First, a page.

"You always bring the best snacks" garbled my partner, as his cold, chalk-covered fingers stuffed teriyaki jerky down his parched gullet. We'd just climbed Ariana on Colorado's Long's Peak, our puffy jackets stuffed with treats for the top of the Diamond. "But why do you bring so many little tidbits of different stuff?
|Kelly licks his lips in preparation for free snacks.|
Do you want to get better at something, such as climbing? Practice doing it. A lot.
Money can buy you happiness, but only up to a certain point. That's $75,000 (annual household income) for the general public. But for the dirtbag climber, a Toyota Tacoma doesn't count as a household regardless of how many nights you've slept in it. I'd wager my last package of Top Ramen that climbers quit becoming any happier once they've achieved much lower income levels than most Americans. They represent the "alternative leisure class" and would rather have more free time than income. I also think most climbers derive unusually large amounts of happiness from friendships, learning, (cheap) travel, outdoor adventures, and other inexpensive activities. They (and I include myself in this group) don't need a lot of money in order to be happy and take part in what does make them happy. So what does this all have to do with training and getting better? Basically everything.
I'm more qualified to give out economics wisdom than climbing advice, but if you save money and climb more, you wont need to read the internet for climbing advice anyway. So back to my quality and variety of climbing snacks?
One of the ways that I earn money, get free flights, and generally make my outdoors addiction possible, is by constantly looking for ways to spend money. But I don't really want to spend it. I just want to earn things with my credit card by running up charges and paying them off before any interest accumulates. This actually improves my credit as well. Credit card offers will give users some money back on all their purchases, or award them with airline miles for spending money. There are lots of ways to spend money (IE get cash back or airline miles) without really losing that money. Folks used to by money from the US Mint. Some people have 2 or 3 (or 14...) accounts with Amazon Payments, allowing them to spend money by paying themselves several thousand dollars each month, and then just depositing these payments back into a linked checking account. Want to fly to Patagonia and Pakistan for free? Spend money with a card that gives you a slew of miles for signing up, and more for each purchase. But the snacks... what about all those snacks?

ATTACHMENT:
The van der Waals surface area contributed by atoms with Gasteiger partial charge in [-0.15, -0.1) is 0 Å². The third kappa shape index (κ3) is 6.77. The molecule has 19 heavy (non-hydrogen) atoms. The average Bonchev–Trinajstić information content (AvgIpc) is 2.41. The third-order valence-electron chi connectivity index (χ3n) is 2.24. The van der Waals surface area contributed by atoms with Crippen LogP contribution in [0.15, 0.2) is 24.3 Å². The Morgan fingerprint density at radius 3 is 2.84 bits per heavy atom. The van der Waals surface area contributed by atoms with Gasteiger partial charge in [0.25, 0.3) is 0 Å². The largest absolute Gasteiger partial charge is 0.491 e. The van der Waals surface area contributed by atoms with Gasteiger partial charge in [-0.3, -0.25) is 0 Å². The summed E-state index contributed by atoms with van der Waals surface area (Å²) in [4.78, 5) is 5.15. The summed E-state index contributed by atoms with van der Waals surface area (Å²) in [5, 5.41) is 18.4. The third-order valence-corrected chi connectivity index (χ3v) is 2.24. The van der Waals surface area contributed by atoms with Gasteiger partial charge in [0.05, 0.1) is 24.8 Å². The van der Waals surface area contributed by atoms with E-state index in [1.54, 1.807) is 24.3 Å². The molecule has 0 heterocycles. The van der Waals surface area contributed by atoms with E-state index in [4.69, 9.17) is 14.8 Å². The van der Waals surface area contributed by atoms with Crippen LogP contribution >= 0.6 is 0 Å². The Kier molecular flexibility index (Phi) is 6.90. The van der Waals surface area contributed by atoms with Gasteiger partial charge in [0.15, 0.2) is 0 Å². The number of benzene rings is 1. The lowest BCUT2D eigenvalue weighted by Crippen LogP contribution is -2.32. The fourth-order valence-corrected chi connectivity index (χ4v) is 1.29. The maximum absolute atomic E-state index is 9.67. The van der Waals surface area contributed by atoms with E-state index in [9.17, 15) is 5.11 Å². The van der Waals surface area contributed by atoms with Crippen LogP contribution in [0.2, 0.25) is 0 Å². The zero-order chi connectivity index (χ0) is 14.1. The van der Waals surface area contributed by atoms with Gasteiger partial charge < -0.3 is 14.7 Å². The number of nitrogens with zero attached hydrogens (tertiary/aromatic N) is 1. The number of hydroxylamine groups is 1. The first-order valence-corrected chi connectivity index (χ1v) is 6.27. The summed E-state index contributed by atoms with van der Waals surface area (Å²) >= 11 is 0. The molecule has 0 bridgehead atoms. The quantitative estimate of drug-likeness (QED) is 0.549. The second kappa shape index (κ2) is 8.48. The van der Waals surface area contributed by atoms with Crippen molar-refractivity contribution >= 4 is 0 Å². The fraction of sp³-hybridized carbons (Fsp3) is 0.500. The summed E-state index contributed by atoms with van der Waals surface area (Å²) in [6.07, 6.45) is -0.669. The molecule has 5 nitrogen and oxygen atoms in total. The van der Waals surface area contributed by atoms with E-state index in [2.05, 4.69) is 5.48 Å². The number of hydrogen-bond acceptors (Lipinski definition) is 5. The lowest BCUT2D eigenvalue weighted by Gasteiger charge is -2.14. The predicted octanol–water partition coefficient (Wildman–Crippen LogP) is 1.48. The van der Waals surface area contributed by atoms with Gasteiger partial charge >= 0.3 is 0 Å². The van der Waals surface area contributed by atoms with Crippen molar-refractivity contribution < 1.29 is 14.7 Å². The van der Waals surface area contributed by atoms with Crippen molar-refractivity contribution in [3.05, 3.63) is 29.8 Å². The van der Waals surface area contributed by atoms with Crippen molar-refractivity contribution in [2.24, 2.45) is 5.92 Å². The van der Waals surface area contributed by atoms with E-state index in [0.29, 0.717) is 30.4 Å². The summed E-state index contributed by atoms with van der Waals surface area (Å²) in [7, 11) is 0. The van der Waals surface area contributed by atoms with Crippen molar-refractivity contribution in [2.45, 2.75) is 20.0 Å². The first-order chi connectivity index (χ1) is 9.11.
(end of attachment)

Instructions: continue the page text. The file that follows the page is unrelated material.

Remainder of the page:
At the time that I climbed Ariana, I was using a particularly lucrative (RIP) refillable debit/gift card. I could go online, use my (cash back) credit card, "buy" $2000 of credit on this refillable gift card (earning $40 in cash back on the purchase), and then go to the grocery store. As long as the average value of my purchases was less than $2, I would essentially get my snacks for free. I'd gather up bananas, OJ, yogurts, jerky, Snickers, and head to the self-check-out lane. I'd scan each item on its own and pay for it with my pre-loaded gift card, choosing the "$100 cash back" after each purchase. Groceries in hand, I'd then walk over to the in-store bank branch, deposit my ~$1000 into my checking account, and go climbing. In this way I'd buy a 30-cent banana, spend $100.30 on the purchase, make $1.70 profit, and still end up with a Banana. It was a self-run "pennies for pitches" system, usually resulting in free and delicious meals and (at the very least) the ability to earn back money spent on fuel. Get better at climbing by practicing climbing. Get the free time to climb by spending and saving wisely, every bit counts.
Smarter dirtbaggery through economics.
Earn and save enough money to cover your basic expenses, and then do what you love. And when you find yourself with good food in abundance, share generously, even as friends eat into your profits.
|Myself low on Ariana - down jacket filled with food.|